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NOT NORMAL – NOT OK is a campaign to encourage safety and respect within live music venues, and to combat the culture of sexual assault and aggression – from dance floor to dressing room.

To learn more about the NOT NORMAL – NOT OK campaign, click here. To sign up and join the NOT NORMAL – NOT OK campaign, click here.

If you have been affected by any of the issues raised in this feature – or if you want to report an act of sexual aggression, abuse, or assault – click here for information via the ‘Help & Support’ page on the NOT NORMAL – NOT OK website.

BPREVIEW: Pepperland @ Birmingham Hippodrome 26-27.03.19

Words by Helen Knott / Production pics by Mat Hayward

Choreographer Mark Morris presents Pepperland, his take on The Beatle’s classic album Sgt. Pepper’s Lonely Hearts Club Band, at Birmingham Hippodrome on 26th and 27th March.

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Tickets are £15-£29.50 (concessions are available) from Birmingham Hippodrome’s website. For direct show information, including venue details and links to online ticket sales, click here.

Pepperland premiered in Liverpool back in 2017, as part of a festival marking the 50th anniversary of the release of Sgt. Pepper. Since then, Mark Morris Dance Company has performed the show around the world. It has picked up glowing reviews wherever it goes, with The Telegraph awarding it five stars and gushing that it’s a ‘truly joyous, celebratory work of art… a brilliant homage to one of the great rock albums’.

Indeed, it’s a tough ask to pay ‘homage’ to one of the best-loved albums of all time, while presenting a fresh take on something that is so familiar to so many of us. And Sgt. Pepper is a notoriously eclectic album, juxtaposing songs influenced by India with twee pop and with the pioneering techniques of album closer ‘A Day in the Life’. Some unpicking and careful thought is needed to make a cohesive piece of dance based on these raw materials.

It’s a challenge that Mark Morris, a choreographer often praised for his musicality, is uniquely placed to rise to. The New York Times describes Morris as ‘the most successful and influential choreographer alive, and indisputably the most musical’, and his long and varied career has seen him choreograph work in a wide range of different styles, including ballet, contemporary and even to accompany country and western music. Morris is an innovative, and sometimes even controversial, figure.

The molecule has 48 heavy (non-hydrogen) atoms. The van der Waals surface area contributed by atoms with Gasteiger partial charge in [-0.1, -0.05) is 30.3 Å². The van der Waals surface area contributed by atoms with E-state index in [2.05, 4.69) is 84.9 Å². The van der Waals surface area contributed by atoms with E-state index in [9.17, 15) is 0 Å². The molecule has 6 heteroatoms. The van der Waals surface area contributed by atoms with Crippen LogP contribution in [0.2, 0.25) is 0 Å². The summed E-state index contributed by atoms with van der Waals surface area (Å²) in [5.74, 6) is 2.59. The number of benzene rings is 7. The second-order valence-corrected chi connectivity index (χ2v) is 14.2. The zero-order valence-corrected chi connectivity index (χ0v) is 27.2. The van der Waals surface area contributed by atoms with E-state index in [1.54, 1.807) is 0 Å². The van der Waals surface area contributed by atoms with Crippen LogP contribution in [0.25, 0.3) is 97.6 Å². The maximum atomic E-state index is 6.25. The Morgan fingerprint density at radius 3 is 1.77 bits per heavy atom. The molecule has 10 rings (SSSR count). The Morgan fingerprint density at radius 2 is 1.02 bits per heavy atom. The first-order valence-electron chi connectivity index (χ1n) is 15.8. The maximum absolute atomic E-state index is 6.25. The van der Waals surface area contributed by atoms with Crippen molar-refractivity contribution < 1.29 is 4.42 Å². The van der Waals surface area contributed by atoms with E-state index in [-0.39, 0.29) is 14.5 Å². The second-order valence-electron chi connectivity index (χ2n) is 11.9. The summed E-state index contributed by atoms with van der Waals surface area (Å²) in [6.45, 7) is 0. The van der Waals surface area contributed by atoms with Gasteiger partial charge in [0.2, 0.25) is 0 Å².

In Pepperland, instead of taking the seemingly straightforward route of creating a piece of dance to accompany the original Beatles tracks, Morris works with long-time collaborator Ethan Iverson to create a score inspired by the album. So, you’ll hear a group of live musicians play new arrangements of songs from the record – including ‘Sgt. Pepper’s Lonely Hearts Club Band’, ‘With a Little Help From My Friends’, ‘A Day in the Life’, ‘When I’m Sixty-Four’, ‘Within You Without You’, and ‘Penny Lane’, mixed with some original compositions inspired by the album.

If the glowing reviews are to be believed, Pepperland is set to be a joyful, fun celebration of one of The Beatles’ best albums. How exactly will this masterwork of 1960’s pop spark the imagination of one of the best choreographers of our generation? Birmingham will get it’s chance to find out on at the Hippodrome on the 26th and 27th March.

Pepperland runs the Birmingham Hippodrome on Tuesday 26th and Wednesday 27th March. For more information, including venue details and links to online ticket sales, visit www.birminghamhippodrome.com/calendar/pepperland

For more on Mark Morris Dance Company and Pepperland, visit www.markmorrisdancegroup.org/the-dance-group/works/2018-2019-Season/Pepperland

For more from Birmingham Hippodrome, including full event listings and online ticket sales, visit www.birminghamhippodrome.com

________

NOT NORMAL – NOT OK is a campaign to encourage safety and respect within live music venues, and to combat the culture of sexual assault and aggression – from dance floor to dressing room.

To learn more about the NOT NORMAL – NOT OK campaign, click here. To sign up and join the NOT NORMAL – NOT OK campaign, click here.

If you have been affected by any of the issues raised in this feature – or if you want to report an act of sexual aggression, abuse, or assault – click here for information via the ‘Help & Support’ page on the NOT NORMAL – NOT OK website.

BREVIEW: MK ULTRA @ The Patrick Centre 21.09.18

MK ULTRA - Rosie Kay Dance Company / By Brian Slater